A word must suffice upon these other manifestations of curiosity. When truly understood, they reveal only an eager mind trying to obtain new experiences to add to knowledge. It is not total depravity that leads a child to pull the articles from the workbasket, or tear the book, or demolish the toy. He merely wants to see the object under as great a variety of conditions as possible, to find out all he can about it. It is identical with the spirit of the scientist who essays new combinations to see what the results may be, only in its inception it is crude and unskilled.
Assuredly, instead of dealing harshly with an instinct which in later years may make the whole world richer, it would be wiser to give it legitimate outlet. Toys and blocks which admit of being taken apart and readjusted may begin the training of an Edison or a Stephenson.
Just as in the realm of the physical, appetite for one sort of food may be greater than for another, even in hunger, so a varying appetite appears in connection with the soul hunger of curiosity. It is strongest in the direction of that in which the life is naturally interested at any given time.
The interests of early childhood are primarily in things which exhibit or suggest activity and in simplest relationships, found in the little world bounded by home, neighborhood, Kindergarten and Sunday School. Nature makes strong appeal, not on the aesthetic side of tint and shadow, but through the charm of her multiform movements and family life akin to the child’s. The bird’s nest fascinates because there is connected with it the story of the building and the hungry little brood it sheltered. Tales of animals, fairies and real folk, busy in simple and familiar occupations hold him entranced, and he will watch with rapt attention the performance of most common tasks. It is noteworthy that his interest in all this is not so much in the end to be accomplished, as in the activity itself. Even in his play, the preparations are often more delightful and satisfying than the game which follows.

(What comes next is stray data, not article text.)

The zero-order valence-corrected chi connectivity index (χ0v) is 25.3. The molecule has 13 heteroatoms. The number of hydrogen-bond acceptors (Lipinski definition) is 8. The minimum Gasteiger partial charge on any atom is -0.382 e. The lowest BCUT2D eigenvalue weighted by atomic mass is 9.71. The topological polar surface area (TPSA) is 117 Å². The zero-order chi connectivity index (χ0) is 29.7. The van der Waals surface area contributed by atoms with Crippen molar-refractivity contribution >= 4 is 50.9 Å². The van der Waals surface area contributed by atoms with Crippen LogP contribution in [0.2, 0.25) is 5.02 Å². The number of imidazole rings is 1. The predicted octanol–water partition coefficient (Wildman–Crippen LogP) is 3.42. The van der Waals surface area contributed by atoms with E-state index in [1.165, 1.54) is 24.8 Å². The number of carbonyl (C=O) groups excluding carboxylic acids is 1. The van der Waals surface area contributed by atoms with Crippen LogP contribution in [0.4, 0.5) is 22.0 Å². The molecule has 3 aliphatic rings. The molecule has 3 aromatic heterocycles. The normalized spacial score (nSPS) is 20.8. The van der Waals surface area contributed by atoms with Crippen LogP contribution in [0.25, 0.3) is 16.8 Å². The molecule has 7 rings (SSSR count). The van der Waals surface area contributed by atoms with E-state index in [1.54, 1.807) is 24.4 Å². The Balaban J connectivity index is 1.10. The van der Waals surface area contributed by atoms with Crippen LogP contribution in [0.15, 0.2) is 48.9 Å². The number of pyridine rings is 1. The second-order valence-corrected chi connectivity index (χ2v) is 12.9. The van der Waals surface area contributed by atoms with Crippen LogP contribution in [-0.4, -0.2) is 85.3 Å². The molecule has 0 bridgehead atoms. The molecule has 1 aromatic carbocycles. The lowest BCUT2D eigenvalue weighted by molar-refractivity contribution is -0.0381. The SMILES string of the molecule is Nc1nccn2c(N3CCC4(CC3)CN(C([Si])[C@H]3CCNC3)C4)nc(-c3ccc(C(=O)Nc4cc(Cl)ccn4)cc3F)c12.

All this has a deep meaning for one who is trying to help the little life in its unfolding.
1. “Wise education takes the tide at the flood,” says James. These interests reveal the fact that in this period, instruction should deal with things, not with statements of ideas, apart from things, or, in other words, with the concrete, not the abstract.
2. The greater the knowledge of things gained while interest attaches to them, the greater the resources for clear, broad thinking as life matures.
3. When instruction is in line with interests, attention and consequent learning are assured.
4. The child’s religious interests will be identical in character with the other interests of this period. He will not be interested in the Being or attributes of God, but God in His great activities as Creator and Wonder-Worker, and in His relation as Father. Jesus will make appeal, not in His discourses, but in His acts of helpfulness and power, and His love.